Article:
Wednesday, May 6, 2015

Low Interest Treasuries

Here is a typical description of a liquidity trap from an economist

Think of a liquidity trap as a situation where investors view central bank money and treasury debt as perfect substitutes. Such a condition likely never holds exactly in reality, but that's neither here nor there. Empirical relevance is possible even if liquidity trap conditions hold approximately. In any case, if money and bonds are close to perfect substitutes, then the composition of total government debt (between money and bonds) has little economic significance (in the same way that the composition of the money supply between $5 and $10 bills does not matter).
 This is just one of many examples out there discussing the implication of very low interest rates on bonds.  What I have never seen from these same people is a discussion on when exactly, or even generally bonds become money-like, and the implications on evaluating monetary policy prior to 2008.  I am going to run through this pretty sloppily, the assumptions and numbers here are to get a feel for the scale, and not to put a final number or even range on it.

I doubt that anyone would defend the position that bonds are 0% like money at 0.001% and an almost perfect money substitute at 0.000%.  Nor do I think that anyone would defend the position that bonds with a 20% yield are good money substitutes (though under some conditions they might be, but for now I am talking about the US from 2000-present). 

So my first assumption is that the moneyness of bonds starts to become significant around a 2.5% yield.  This is somewhat arbitrary, but a defensible starting position.  The Fed has an inflation target around 2%, which makes bonds paying that rate or less (expected) losers in real terms.  If there is an inflection point where bonds start to become more like money the expected inflation rate is a reasonable guess as to that point.  I use 2.5% because inflation had typically been above 2%, and because it makes it nice and easy with the fed dropping rates by a quarter point at a time along with assumption #2.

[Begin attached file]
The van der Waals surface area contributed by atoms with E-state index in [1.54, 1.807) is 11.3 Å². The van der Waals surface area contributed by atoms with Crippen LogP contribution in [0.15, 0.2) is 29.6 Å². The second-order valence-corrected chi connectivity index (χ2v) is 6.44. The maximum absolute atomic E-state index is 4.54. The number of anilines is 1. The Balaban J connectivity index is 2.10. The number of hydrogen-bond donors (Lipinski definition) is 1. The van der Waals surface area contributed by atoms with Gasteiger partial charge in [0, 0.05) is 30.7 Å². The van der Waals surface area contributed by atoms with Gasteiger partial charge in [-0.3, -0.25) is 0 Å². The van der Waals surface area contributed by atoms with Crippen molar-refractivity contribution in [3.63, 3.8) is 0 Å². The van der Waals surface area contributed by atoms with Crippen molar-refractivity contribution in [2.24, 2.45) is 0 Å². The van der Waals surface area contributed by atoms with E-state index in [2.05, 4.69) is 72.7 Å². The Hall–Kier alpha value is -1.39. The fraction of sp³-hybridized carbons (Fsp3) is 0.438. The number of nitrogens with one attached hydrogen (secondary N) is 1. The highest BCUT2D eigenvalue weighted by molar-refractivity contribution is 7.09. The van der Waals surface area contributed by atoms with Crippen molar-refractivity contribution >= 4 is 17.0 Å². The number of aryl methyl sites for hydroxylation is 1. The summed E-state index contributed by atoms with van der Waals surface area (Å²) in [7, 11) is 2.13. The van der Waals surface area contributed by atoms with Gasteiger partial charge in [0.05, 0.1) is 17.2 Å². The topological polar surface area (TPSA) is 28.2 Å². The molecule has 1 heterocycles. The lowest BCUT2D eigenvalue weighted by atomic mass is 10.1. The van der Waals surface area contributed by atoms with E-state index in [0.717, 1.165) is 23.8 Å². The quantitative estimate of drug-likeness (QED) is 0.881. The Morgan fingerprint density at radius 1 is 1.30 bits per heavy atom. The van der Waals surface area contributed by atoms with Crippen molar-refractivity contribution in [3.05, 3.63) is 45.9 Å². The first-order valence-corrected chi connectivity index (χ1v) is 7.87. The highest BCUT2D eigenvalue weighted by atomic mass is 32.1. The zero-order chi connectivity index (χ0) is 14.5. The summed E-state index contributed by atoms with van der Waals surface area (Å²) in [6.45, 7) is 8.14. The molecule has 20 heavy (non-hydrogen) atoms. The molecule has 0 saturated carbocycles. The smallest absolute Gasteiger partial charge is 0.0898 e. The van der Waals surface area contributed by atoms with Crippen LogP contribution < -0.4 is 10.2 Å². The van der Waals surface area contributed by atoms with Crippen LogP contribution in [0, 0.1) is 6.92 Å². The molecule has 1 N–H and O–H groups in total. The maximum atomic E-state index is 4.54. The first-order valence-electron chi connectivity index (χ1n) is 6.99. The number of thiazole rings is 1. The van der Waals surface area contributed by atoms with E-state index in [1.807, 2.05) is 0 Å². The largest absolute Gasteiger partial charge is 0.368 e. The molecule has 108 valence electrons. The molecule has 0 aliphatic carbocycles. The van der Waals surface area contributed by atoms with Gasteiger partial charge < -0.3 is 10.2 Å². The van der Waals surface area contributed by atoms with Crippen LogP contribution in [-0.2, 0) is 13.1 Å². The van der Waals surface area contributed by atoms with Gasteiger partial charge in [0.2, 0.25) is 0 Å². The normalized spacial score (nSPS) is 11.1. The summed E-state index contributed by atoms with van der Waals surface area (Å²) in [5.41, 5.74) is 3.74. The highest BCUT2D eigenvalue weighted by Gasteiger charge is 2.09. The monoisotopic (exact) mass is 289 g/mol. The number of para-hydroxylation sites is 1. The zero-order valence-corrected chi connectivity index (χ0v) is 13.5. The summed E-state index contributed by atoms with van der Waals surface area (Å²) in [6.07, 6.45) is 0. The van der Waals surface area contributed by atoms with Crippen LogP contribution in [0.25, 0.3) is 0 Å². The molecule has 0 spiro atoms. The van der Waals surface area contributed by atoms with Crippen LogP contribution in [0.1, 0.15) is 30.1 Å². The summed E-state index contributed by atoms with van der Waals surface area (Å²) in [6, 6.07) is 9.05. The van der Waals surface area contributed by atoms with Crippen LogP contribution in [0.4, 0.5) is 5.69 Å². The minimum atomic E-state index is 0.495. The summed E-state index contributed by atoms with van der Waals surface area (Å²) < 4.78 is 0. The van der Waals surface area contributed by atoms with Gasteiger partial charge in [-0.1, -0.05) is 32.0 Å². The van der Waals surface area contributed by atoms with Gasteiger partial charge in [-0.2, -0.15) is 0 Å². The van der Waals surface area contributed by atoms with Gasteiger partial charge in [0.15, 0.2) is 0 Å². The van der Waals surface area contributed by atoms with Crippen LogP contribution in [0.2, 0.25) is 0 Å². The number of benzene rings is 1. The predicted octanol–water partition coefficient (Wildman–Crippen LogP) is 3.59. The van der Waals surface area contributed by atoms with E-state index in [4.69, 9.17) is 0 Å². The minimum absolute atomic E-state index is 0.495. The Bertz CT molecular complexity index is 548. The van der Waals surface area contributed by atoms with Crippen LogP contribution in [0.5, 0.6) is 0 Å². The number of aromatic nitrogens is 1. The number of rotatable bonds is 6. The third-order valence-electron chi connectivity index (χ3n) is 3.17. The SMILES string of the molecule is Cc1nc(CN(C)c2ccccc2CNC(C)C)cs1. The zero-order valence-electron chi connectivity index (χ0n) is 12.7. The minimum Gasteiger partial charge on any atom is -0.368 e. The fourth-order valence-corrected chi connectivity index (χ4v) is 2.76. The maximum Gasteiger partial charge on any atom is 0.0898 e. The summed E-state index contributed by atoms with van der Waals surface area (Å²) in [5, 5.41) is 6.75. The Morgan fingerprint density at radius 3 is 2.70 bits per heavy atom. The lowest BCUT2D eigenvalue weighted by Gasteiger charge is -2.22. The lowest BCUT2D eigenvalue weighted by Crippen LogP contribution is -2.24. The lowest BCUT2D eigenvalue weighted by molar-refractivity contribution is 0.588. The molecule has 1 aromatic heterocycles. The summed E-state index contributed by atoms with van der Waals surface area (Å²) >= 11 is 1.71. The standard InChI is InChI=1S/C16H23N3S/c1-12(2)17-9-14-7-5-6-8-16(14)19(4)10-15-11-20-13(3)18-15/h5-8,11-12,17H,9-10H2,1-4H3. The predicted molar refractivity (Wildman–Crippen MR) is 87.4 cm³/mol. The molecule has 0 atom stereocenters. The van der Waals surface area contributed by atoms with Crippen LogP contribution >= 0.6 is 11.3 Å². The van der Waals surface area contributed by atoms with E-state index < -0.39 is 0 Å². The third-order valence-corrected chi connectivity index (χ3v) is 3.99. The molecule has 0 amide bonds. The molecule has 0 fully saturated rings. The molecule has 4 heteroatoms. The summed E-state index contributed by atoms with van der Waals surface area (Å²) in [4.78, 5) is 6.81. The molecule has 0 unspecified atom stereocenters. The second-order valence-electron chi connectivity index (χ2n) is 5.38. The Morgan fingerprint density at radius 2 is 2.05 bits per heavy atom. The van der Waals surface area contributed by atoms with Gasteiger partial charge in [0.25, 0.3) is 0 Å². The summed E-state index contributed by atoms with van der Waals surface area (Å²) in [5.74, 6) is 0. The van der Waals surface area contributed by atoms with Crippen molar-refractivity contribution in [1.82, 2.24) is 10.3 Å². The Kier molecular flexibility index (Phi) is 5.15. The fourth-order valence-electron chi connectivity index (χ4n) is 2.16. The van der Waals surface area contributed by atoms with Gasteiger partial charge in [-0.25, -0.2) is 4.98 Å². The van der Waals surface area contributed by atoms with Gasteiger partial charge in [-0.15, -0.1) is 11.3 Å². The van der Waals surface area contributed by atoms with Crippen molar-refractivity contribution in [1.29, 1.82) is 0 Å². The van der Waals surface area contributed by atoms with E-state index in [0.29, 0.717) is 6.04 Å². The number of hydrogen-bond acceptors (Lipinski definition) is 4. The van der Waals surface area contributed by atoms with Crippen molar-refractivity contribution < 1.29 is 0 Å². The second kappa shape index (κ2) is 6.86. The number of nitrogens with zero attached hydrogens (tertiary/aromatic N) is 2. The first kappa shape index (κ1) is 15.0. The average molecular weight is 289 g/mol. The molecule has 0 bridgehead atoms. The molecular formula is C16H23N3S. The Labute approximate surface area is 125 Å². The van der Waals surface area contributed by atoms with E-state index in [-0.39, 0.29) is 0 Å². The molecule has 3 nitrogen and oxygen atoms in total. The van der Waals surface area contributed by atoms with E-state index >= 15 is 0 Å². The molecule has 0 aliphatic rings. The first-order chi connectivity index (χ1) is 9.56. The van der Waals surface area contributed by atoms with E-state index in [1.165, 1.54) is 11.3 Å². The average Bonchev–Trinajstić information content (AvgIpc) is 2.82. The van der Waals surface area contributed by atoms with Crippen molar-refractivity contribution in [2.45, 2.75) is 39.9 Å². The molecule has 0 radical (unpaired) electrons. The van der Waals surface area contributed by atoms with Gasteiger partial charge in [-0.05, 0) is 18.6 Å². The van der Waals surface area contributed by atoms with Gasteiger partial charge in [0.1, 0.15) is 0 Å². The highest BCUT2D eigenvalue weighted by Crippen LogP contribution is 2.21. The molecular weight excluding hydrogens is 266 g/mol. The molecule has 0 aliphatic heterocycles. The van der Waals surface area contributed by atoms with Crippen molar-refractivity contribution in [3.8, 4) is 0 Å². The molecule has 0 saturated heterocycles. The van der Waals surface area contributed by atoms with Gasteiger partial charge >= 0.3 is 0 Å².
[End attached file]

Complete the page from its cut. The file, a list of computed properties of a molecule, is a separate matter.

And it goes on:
Second assumption, debt is distributed pretty evenly by duration.  Short term bonds should cover 8-10% of all debt in the US, and only publicly held debt matters for this exercise.  I am going to use 10%, and the US had a publicly held debt of between 3.5 and 4.0 Trillion dollars from 2000-2003.  So 3.75 trillion for an average. 

So starting with bonds being 0% money at 2.5%+ and becoming 100% money at 0%, each drop of 0.25% represents 10% more "moneyness" (yes, laziness and linearness, they go arm in arm)- which effects 10% of the total debt.  So a 0.25% drop below 2.5% means 1% of total publicly held debt becomes money.  1% is 35-40 billion dollars. 

Using the Federal funds rate (monthly data)- October 2001 was the first breach of the 2.5% fake barrier since 1962.  The rate fell to 1%, so the BotE calculation implies a 210-240 billion dollar increase in the money supply over that time period.  To put that in perspective the adjusted monetary base went up by less than 200 billion dollars during that time period.  This effect, if real and within half an order of magnitude of this calculation would mean the Fed loosened during this period 2 to 4 times as much as conventional estimates. 

What else does it imply though?  Well when the Fed started raising rates in Mid 2004 they were tightening twice as much as conventional estimates (until the rate broke 2.5%, then it magically stopped). 

The real kicker though comes in 2008 when the Fed again drops below 2.5%, because total government debt was 50% higher in 2008 than in 2003 the effect would be ~50% higher.  So a 50-60 billion dollar increase per 0.25% rate drop.  By the time the Funds rate was bouncing around below 0.25% in December 2008 this effect would have added $600 billion dollars or so in "money" in addition to the $800 billion or so the monetary base increased.

The final implication is even more dramatic as federal debt held by the public has shot up to almost $13 trillion in 2014.  That would be another $700 trillion in money "created" on top of the $1.6 trillion added to the monetary base.

This seems to me to be a very straight forward consequence of the idea that bonds and money are excellent substitutes near the zero bound.  You can argue against some of the methods I used, for instance you could disagree with using the federal funds rate instead of actual US Treasury rates, or disagree with the %s used.  Those disagreements would only effect the timing and magnitude of the loosening/tightening, and not the core concept. 

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